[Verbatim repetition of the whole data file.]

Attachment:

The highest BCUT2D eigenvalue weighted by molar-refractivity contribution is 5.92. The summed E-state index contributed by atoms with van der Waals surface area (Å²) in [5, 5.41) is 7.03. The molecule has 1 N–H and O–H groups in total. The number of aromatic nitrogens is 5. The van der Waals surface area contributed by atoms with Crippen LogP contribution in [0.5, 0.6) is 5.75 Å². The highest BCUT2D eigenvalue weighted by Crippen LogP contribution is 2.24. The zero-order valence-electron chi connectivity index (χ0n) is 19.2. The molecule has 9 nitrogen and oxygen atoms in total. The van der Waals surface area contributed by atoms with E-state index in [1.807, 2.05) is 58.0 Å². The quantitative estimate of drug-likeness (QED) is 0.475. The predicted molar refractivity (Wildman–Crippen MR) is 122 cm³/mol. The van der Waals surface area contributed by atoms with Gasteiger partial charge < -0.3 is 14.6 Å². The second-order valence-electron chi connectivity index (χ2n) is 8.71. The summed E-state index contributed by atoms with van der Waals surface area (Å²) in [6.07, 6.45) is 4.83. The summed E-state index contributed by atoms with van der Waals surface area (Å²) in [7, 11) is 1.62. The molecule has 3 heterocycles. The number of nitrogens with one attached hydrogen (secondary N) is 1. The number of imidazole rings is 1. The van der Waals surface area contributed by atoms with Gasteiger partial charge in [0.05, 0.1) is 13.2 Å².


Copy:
The highest BCUT2D eigenvalue weighted by molar-refractivity contribution is 5.92. The summed E-state index contributed by atoms with van der Waals surface area (Å²) in [5, 5.41) is 7.03. The molecule has 1 N–H and O–H groups in total. The number of aromatic nitrogens is 5. The van der Waals surface area contributed by atoms with Crippen LogP contribution in [0.5, 0.6) is 5.75 Å². The highest BCUT2D eigenvalue weighted by Crippen LogP contribution is 2.24. The zero-order valence-electron chi connectivity index (χ0n) is 19.2. The molecule has 9 nitrogen and oxygen atoms in total. The van der Waals surface area contributed by atoms with E-state index in [1.807, 2.05) is 58.0 Å². The quantitative estimate of drug-likeness (QED) is 0.475. The predicted molar refractivity (Wildman–Crippen MR) is 122 cm³/mol. The van der Waals surface area contributed by atoms with Gasteiger partial charge < -0.3 is 14.6 Å². The second-order valence-electron chi connectivity index (χ2n) is 8.71. The summed E-state index contributed by atoms with van der Waals surface area (Å²) in [6.07, 6.45) is 4.83. The summed E-state index contributed by atoms with van der Waals surface area (Å²) in [7, 11) is 1.62. The molecule has 3 heterocycles. The number of nitrogens with one attached hydrogen (secondary N) is 1. The number of imidazole rings is 1. The van der Waals surface area contributed by atoms with Gasteiger partial charge in [0.05, 0.1) is 13.2 Å².